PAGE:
DEFRA’s TB announcement based on ISG findings

The government’s decision to consult on a badger culling policy follows the publication of an interim report by the Independent Scientific Group overseeing the Randomised Badger Culling Trials.

The report suggests that the most effective way to reduce the incidence of bovine tuberculosis in hotspot areas is to have a few, much larger culling areas as opposed to many smaller areas.

Positive and negative effects of widespread badger culling on tuberculosis in cattle, published on 14 December in the journal Nature, concludes that culling badgers can reduce TB incidence in culled areas, although it increases its prevalence in adjoining areas.

Results from the “proactive” part of the RBCT returned a 19% fall in the incidence of infected cattle in the culled areas. This benefit increased to 23% after the first follow-up cull.

But herds within 2km of the culling boundary suffered a 29% increase in TB breakdowns after the initial cull, although this fell to 22% after the first follow-up cull. This rise is explained by increased activity by the remaining badgers once setts are disturbed.

However, it is this finding that has led the report authors to state that they expect “the overall reduction in cattle TB to be greatest for very large culling areas (with consequently lower perimeter:area ratios)”.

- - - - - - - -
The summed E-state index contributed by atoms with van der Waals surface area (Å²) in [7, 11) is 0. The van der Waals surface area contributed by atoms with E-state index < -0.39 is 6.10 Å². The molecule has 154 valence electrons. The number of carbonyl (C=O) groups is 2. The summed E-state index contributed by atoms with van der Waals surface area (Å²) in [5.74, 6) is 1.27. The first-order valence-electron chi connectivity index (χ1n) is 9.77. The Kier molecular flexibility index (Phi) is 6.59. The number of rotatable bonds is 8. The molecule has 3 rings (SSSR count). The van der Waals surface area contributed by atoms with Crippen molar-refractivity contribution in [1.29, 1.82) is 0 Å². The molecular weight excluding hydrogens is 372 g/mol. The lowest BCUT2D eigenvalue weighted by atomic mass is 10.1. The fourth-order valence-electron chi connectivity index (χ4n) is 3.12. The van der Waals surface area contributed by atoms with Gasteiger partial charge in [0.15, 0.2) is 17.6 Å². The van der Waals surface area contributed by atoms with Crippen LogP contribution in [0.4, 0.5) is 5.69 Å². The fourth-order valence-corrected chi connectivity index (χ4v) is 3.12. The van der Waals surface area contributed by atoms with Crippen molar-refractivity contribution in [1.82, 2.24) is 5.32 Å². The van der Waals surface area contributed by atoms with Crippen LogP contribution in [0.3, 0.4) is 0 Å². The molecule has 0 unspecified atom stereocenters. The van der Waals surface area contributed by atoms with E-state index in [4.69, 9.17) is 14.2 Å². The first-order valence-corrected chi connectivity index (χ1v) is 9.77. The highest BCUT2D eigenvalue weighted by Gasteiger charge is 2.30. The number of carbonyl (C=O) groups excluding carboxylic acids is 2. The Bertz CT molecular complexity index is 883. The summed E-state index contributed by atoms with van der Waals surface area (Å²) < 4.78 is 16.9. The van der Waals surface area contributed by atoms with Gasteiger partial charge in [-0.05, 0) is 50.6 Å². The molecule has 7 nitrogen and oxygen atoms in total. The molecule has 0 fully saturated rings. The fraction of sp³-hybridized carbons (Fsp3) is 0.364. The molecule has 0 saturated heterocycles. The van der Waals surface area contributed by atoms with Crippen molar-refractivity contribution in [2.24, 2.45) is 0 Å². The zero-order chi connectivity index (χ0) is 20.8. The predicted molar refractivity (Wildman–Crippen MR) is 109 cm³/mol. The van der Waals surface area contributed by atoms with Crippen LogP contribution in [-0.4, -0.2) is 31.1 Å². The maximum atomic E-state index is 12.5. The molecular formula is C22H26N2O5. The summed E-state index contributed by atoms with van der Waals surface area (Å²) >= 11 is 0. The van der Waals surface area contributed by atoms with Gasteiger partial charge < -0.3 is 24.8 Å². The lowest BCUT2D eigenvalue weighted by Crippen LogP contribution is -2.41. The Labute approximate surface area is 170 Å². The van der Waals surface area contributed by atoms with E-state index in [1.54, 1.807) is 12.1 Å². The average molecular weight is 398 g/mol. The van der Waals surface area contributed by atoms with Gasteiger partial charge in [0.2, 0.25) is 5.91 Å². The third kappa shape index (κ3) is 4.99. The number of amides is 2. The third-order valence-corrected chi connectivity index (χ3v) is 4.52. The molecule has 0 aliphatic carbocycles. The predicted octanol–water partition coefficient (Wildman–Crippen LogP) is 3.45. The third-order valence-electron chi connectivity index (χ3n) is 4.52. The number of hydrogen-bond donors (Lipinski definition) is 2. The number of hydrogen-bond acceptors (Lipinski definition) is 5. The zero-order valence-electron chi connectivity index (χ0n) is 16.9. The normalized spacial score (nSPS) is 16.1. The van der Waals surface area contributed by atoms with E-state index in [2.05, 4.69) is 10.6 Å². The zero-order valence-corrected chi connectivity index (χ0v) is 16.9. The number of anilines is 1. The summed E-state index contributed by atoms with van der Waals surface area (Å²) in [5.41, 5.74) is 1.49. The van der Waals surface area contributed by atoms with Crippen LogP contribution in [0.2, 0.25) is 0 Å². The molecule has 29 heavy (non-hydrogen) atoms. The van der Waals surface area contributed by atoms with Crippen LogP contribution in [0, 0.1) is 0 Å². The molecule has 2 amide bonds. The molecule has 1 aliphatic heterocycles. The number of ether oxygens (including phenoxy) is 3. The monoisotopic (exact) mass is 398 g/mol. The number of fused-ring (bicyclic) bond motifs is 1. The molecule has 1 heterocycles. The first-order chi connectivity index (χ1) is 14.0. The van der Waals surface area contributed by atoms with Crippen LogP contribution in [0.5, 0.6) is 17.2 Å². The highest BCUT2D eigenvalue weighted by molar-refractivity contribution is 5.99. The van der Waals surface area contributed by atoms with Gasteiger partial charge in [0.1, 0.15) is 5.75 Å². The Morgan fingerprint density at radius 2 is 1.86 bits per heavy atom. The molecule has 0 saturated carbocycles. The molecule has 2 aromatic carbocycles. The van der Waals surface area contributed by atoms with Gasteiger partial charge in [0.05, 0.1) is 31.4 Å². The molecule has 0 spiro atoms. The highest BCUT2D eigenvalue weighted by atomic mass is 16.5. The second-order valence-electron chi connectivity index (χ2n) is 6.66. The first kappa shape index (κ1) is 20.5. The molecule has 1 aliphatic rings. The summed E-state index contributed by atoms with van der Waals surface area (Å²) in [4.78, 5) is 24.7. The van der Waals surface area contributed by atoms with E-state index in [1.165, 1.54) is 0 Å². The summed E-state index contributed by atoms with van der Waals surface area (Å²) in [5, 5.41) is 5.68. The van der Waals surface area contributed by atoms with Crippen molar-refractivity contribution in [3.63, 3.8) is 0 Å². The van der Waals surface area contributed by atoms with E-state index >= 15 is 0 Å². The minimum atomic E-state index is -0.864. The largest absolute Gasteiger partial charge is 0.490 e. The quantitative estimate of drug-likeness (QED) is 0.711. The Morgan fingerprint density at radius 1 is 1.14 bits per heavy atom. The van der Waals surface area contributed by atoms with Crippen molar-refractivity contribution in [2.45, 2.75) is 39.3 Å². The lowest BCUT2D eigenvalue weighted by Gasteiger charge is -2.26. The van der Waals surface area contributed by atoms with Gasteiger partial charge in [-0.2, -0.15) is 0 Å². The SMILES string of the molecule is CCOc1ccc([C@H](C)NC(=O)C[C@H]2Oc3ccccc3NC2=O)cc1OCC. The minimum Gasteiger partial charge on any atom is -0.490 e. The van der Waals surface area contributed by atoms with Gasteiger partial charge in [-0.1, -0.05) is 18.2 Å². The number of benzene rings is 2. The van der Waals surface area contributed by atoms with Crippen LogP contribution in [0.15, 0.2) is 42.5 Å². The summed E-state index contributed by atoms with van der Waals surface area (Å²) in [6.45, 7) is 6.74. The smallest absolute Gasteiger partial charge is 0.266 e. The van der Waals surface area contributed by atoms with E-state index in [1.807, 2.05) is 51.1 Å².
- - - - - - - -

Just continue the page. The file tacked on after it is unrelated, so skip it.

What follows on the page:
According to John Bourne, ISG chairman, for a badger cull to be effective it would need to cover an area of 300-400km2 – similar to the areas employed in the Irish “Four Areas” trial (News, 14 January, 2005).

Culling would also need to be sustained for between five and seven years for the maximum benefit to be realised. “In the Thornbury trials it took seven years of sustained gassing to achieve a positive result,” he said.

Natural boundaries, such as rivers, also need to be used if any cull is to be successful, said Prof Bourne. “To clear the disease in Cornwall you’d need to cull from the east all the way to the sea.”

But he warned that this may not be straightforward. About 20% of the landowners in Cornwall refused the ISG access to their land to cull badgers as part of the RBCT, he said.